As divers we often travel some distance by road, ferry or plane to get to our dive destinations. Travel arrangements can involve early check-ins and sleeping in unfamiliar places. There is considerable research into the effect of sleep deprivation and its effect on behaviour, particularly for in relation to driving. Sleep deprivation has the same hazardous effect as being drunk. Research has shown that being awake for 17-19 hours impairs performance to an extent that is comparable to having a blood alcohol level over the drink driving limit for the UK. As drink-driving has now become socially unacceptable, how many of us are aware that our driving could be as impaired by lack of sleep?
I think back to my days living in London, getting up at 4am to tow the club boat to the South coast, two waves of two dives and some food followed by the drive home. The boat would be stowed away by about 10pm, so the last few hours of towing a rib would have had me well into the fatigue zone. The evidence suggests that performance decline sets in after 16 hours awake, add this to sub-clinical decompression related post-dive tiredness and I think I was in dangerous territory.
How many times though do our trip risk assessments include fatigue? I got up at 5am this morning to collect a group coming in from the ferry. During the summer there is an 03.00 crossing from Liverpool arriving in the Isle of Man at 05.45. If I think I felt tired as I arrived at the ferry terminal – you should have seen the divers we collected! Some of them had managed a little sleep in the airline style seats, but not much. We’ve brought them back to the accommodation and sent them all to bed. We expect to be diving this afternoon, and one of the risks I’m now assessing is how much sleep they haven’t had.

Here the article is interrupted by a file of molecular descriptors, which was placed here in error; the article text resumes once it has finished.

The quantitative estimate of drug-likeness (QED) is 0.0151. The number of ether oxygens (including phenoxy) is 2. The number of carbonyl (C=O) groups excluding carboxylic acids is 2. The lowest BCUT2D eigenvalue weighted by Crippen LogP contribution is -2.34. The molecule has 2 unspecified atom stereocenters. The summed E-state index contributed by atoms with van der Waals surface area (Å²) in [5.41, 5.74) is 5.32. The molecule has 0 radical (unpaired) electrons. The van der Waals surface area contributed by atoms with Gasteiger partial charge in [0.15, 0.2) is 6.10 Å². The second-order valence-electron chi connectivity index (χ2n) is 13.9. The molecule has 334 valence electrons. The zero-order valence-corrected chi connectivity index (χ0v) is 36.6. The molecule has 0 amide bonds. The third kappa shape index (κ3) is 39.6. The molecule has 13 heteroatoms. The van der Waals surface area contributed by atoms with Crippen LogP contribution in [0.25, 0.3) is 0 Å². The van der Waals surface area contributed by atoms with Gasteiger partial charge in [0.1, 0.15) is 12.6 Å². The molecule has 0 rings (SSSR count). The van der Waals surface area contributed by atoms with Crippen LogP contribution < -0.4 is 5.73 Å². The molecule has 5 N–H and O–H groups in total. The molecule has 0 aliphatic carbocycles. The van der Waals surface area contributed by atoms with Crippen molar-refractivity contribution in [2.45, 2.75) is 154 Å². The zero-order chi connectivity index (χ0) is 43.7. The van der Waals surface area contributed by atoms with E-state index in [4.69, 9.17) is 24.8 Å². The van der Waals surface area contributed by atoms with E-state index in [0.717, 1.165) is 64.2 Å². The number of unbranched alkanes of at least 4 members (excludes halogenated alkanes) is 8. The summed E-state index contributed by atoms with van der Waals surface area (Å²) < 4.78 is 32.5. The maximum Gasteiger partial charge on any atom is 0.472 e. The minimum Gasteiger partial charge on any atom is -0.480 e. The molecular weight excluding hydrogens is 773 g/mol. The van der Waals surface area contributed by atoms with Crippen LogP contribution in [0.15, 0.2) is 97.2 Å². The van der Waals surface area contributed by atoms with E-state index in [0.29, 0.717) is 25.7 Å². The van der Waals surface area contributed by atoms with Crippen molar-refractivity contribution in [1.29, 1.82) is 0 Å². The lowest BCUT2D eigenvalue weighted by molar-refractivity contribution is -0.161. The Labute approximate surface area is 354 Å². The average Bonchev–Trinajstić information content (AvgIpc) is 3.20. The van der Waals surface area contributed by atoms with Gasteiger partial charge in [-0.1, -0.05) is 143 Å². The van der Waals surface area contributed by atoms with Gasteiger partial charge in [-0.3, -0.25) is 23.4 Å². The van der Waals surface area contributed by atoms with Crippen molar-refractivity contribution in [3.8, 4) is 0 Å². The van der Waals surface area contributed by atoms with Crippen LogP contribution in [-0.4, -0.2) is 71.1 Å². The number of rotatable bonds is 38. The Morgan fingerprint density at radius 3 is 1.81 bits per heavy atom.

I can’t find any specific research into the impact of fatigue on diving, but I am happy to accept that driving is a reasonably good surrogate activity. Drowsy drivers experience difficulty remembering the last bit of road and slower reaction times. Impaired cognitive and motor performance aren’t good for divers either. We learn about the impairment due to narcosis (with that amazing slide that has several pints of beer on!), but being awake for long periods is going to cause those effects without even stepping in the water. Maybe there are hints about this in our training, we do advise to have a good interval between flying and diving, but there’s nothing explicit regarding sleep deprivation. If you aren’t convinced that this is a problem, perhaps you should know that it’s been estimated that sleep deprivation is implicated in 1 in 5 road accidents. Sleep deprived drivers are much more likely to get angry with other road users and deal poorly with stressful situations (like navigating unfamiliar roads).
Caffeine can help, but only in the short term and not with all the aspects. It can improve alertness and reduce reaction time, but fine motor control isn’t improved even with high doses. So, I could send all the divers to the local coffee shop and insist they top up their espresso quota, but I know that won’t last. Instead, I hope they have their heads down and are napping now. Me? I’m too wide awake and writing columns instead!
Scallops (Pecten maximus) are a national concern on the Isle of Man. We have some of the most protected scallop populations in the British Isles. Licensed boats can only fish during daylight hours in certain areas of the sea and not during the summer months when the scallops are breeding. The catch is landed into harbours around the island; creamy, pink shells in 25kg bags loaded onto pallets for the forklift truck to move them into wagons.